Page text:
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What's Driving The Shrinking Brent:WTI Oil Price Spread?

By Ellen R. Wald, Ph.D.CommoditiesJan 31, 2018 05:30AM ET
www.investing.com/analysis/whats-driving-the-shrinking-brentwti-oil-spread-200285210
What's Driving The Shrinking Brent:WTI Oil Price Spread?
By Ellen R. Wald, Ph.D.   |  Jan 31, 2018 05:30AM ET
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The price differential between WTI (the U.S. benchmark) and Brent (the international benchmark) is shrinking. Last month Brent was $7 per barrel more than WTI, but this differential (often called a “spread”) has now dropped to only about $4 per barrel. If current market conditions continue, we could see the two converge even more.

Crude Oil Weekly
Crude Oil Weekly

WTI is considered a light, sweet type of crude oil. Brent is also considered a sweet crude, though it contains more sulfur than WTI.

Brent Oil Weekly
Brent Oil Weekly

Another major difference between WTI and Brent: for many years, due to the 1975 U.S. crude oil export ban, U.S. oil could not be sold outside of the United States. This changed in January 2016, when Congress lifted the ban and permitted U.S. producers to export crude oil produced in the United Sates.

For many years, WTI and Brent were traded at nearly the same price. In fact, for many years, the price differential was barely $1. However, in 2011, the prices of WTI and Brent started to diverge significantly. Since that time, WTI prices have been noticeably—and at times significantly—lower than Brent. This was directly connected to an increase in the production of light, sweet crude in the U.S. and the prohibition on its export.

In 2014, Brent and WTI prices briefly approached convergence, though WTI still remained a few dollars below Brent. It was expected that the price differential between WTI and Brent would decrease when the crude oil export ban in the United States was lifted. However, a variety of factors kept WTI prices lower than Brent prices in 2017.

  1. Poor infrastructure in the United States has made it difficult to bring WTI to the global market and forced producers to price it lower than the international benchmark.
  2. Hurricanes disrupted oil exports and refineries on the Gulf coast. This caused crude oil inventories to build up and drove the price of WTI down for several months, whereas Brent remained steady.
  3. Disruption of the Forties pipeline in the North Sea shut down production of oil in that area for a time. This caused Brent prices to rise more than WTI.

By early January 2018, the disruptions from the hurricanes and the Forties pipeline were resolved, and the WTI and Brent spread now reflects this. The price differential has dropped by 40%.

U.S. crude oil stocks have been falling, new pipelines have opened and oil exports have increased. All of these factors have helped reduce the spread, though it still remains larger than pre-2011 levels. If these trends continue, it is possible that the price differential between Brent and WTI could shrink further and even become irrelevant—at least for a while.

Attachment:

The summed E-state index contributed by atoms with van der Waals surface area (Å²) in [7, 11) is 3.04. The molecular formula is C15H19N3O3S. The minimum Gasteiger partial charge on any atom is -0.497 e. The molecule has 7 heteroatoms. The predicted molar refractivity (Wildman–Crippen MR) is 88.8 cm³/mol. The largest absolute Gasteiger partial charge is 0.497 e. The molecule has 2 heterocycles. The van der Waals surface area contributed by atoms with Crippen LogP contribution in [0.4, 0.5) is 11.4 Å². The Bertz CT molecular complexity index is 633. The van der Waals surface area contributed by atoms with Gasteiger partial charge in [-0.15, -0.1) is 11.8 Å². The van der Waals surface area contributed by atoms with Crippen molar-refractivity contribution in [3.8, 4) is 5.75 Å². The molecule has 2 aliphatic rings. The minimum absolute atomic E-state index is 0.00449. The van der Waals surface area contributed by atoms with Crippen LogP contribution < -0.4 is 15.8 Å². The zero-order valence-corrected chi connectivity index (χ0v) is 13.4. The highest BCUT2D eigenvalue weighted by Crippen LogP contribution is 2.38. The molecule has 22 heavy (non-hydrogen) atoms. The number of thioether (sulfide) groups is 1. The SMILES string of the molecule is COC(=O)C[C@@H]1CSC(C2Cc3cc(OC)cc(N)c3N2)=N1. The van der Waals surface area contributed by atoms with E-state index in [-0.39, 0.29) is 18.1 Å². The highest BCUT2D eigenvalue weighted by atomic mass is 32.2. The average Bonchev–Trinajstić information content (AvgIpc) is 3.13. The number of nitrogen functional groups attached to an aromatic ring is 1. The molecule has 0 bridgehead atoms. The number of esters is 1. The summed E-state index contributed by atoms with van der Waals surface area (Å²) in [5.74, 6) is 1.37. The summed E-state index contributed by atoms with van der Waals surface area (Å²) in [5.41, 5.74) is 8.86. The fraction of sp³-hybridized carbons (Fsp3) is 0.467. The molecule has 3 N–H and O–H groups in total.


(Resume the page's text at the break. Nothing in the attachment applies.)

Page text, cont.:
What's Driving The Shrinking Brent:WTI Oil Price Spread?
 

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What's Driving The Shrinking Brent:WTI Oil Price Spread?

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Jack Smith
BullyGoat Jan 31, 2018 10:08AM ET
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Brent is a higher quality than WTI
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Milan Milosevic
Milan Milosevic Jan 31, 2018 9:28AM ET
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?. And on the end of the report, it is not clearly, for me, what's...... :) Typically maybe yes maybe no!
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mm mm
TimeQuant Jan 31, 2018 9:24AM ET
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I like your analysis usually, but short term spread pricing in futures is more complex then simple supply and demand  fundamental logic. shorter term pricing logics to consider for example. 1: IR complex first test of bear steepening on long end is significant from bull flattener we are used to.  2: brent is rolling in 2 days on futures roll 3: armaco ipo talks put on hold effects this geopolitical sentiment as bianry logic for brents lead at moment. 4: heating oil lead the rise in the crack spread over the disruptions due to cold spell in usa this past month and this is leading the crack unwind as well.  Your analysis is light on the sentiment and technical sides for this short term monthly noise in the spread versus supply and demand long run dynamics over quarters. we had a lot of overlapping events this first month of year and your analysis is to simplistic this time i feel for this short term complexity.  cheers
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Val de Ese Exxon
Val de Ese Exxon Jan 31, 2018 9:24AM ET
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@timequant GJ. See my reply to your last comment here https://www.investing.com/commodities/crude-oil-commentary?comment=7841758
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Oliver Rios
orios01 Jan 31, 2018 8:21AM ET
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it's currency related
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